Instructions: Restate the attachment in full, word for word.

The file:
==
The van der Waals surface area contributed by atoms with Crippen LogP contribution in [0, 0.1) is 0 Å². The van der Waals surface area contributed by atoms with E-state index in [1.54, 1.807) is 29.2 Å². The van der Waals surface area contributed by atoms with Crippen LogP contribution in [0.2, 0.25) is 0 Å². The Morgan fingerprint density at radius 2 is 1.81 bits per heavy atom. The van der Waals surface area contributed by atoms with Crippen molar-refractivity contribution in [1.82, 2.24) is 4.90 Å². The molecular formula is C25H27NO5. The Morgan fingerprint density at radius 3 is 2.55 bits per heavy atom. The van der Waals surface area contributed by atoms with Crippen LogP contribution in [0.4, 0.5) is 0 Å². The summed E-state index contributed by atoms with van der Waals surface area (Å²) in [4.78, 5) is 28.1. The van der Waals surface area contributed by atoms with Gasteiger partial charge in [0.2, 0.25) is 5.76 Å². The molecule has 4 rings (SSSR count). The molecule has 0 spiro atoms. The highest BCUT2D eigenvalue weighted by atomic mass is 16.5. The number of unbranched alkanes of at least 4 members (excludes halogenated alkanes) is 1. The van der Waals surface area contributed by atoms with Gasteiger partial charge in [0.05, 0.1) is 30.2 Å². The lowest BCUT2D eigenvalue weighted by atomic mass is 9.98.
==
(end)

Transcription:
The van der Waals surface area contributed by atoms with Crippen LogP contribution in [0, 0.1) is 0 Å². The van der Waals surface area contributed by atoms with E-state index in [1.54, 1.807) is 29.2 Å². The van der Waals surface area contributed by atoms with Crippen LogP contribution in [0.2, 0.25) is 0 Å². The Morgan fingerprint density at radius 2 is 1.81 bits per heavy atom. The van der Waals surface area contributed by atoms with Crippen molar-refractivity contribution in [1.82, 2.24) is 4.90 Å². The molecular formula is C25H27NO5. The Morgan fingerprint density at radius 3 is 2.55 bits per heavy atom. The van der Waals surface area contributed by atoms with Crippen LogP contribution in [0.4, 0.5) is 0 Å². The summed E-state index contributed by atoms with van der Waals surface area (Å²) in [4.78, 5) is 28.1. The van der Waals surface area contributed by atoms with Gasteiger partial charge in [0.2, 0.25) is 5.76 Å². The molecule has 4 rings (SSSR count). The molecule has 0 spiro atoms. The highest BCUT2D eigenvalue weighted by atomic mass is 16.5. The number of unbranched alkanes of at least 4 members (excludes halogenated alkanes) is 1. The van der Waals surface area contributed by atoms with Gasteiger partial charge in [0.05, 0.1) is 30.2 Å². The lowest BCUT2D eigenvalue weighted by atomic mass is 9.98.